Walk the West Highland Way. The West Highland Way is picture postcard Scotland set along old sheep-herding, Jacobite-quelling roads. The 95- mile journey stretches from Milngavie near Glasgow's industrial firmament through a landscape shaped by song, romance and roguish gallantry as much as glacial erosion and the volatile weather. Loch Lomond, Rob Roy's cave, Rannoch Moor and Glencoe are passed, traversed and soaked into the sinew of all who tred the way. The journey ends at the base of Britain's highest peak, Ben Nevis, in Fort William. www.west-highland-way.co.uk Crossed through this one as basically driven most of the route - will never achieve walking it!!!
19. Go curling on a frozen pond. Okay, while the possibility of finding a solidly frozen pond to curl on is increasingly rare thanks to global warming, hopefully some future cold snap, ice age or winter trip into the Highlands will allow you to follow in the fevered brushstrokes of Rhona Martin and her Olympic winning girls. It is after all that rarest of beasts: a sport we invented and are world beaters at.
20. Ride the Falkirk Wheel. Rearing out of the central belt countryside, the Falkirk Wheel, linking the Forth & Clyde Canal to the Union Canal, is part engineering marvel, part HR Geiger-esque futuristic sculpture. You will never know how much you cared about the development of nautical lifts until you see the wheel move large boats with a grace that belies its nuts and bolts. Boats leave from the visitor centre, are scooped up by the wheel and placed, 15 minutes later, in the Union canal 35 metres above. www.falkirk-wheel.com/
21. Go to a ceilidh at the Riverside Club. For the past 60 years this folk landmark has hosted ceilidhs every Friday and Saturday night, with Scottish dancing lessons every Monday night. There are few finer places to swing a stranger in the land. 33 Fox Street, Glasgow, 0141 248 3144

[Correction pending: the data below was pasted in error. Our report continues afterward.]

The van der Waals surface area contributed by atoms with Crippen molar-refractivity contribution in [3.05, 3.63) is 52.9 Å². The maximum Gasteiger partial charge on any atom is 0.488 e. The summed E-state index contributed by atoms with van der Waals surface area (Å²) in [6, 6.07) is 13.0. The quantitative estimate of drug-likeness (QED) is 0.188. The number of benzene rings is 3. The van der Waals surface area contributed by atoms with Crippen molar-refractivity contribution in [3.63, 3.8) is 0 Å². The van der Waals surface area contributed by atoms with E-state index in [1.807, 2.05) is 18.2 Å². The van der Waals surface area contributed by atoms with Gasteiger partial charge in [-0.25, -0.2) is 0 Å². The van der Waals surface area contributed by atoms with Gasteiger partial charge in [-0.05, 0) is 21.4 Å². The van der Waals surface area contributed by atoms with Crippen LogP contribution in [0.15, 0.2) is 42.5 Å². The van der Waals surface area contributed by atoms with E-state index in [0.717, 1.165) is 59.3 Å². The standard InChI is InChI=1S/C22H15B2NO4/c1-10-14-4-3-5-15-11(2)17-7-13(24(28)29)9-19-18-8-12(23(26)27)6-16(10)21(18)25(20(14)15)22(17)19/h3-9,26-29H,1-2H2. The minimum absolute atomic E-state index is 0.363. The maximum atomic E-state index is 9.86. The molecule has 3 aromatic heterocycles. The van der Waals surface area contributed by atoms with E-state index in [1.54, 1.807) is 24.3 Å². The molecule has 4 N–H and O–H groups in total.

22. Buy Ian Rankin a pint. In his books, Inspector Rebus drinks in Edinburgh's Oxford Bar, an excellent establishment the author has also been known to frequent. 8 Young Street, Edinburgh, 0131 539 7119
23. Make the shortest scheduled flight in the world. Two minutes. Less time than it takes to boil an egg. This is how long it takes to fly from Westray to Papa Westray, two of Orkney's smaller islands. The view is great and you get a certificate for your trouble. But it's probably not the best time to join the mile high club. www.loganair.co.uk
24. Go to King Tut's and listen to a band before they make the big time. "Radiohead, Pulp and Suede all paid their dues at cosy King Tut's Wah Wah Hut before packing out stadiums; a poorly-attended gig here is a rock'n'roll rite of passage. Most famously Oasis bullied their way on to a Tut's bill in May 1993 and promptly got signed by Alan McGee. But how can you be sure you're catching the next big thing? The forthcoming T Break showcases - featuring the most exciting unsigned Scottish talent - would be a good place to start. Call venue for details." (Graeme Virtue, Review editor) 272a St Vincent Street, Glasgow, 0141 221 5279, www.kingtuts.co.uk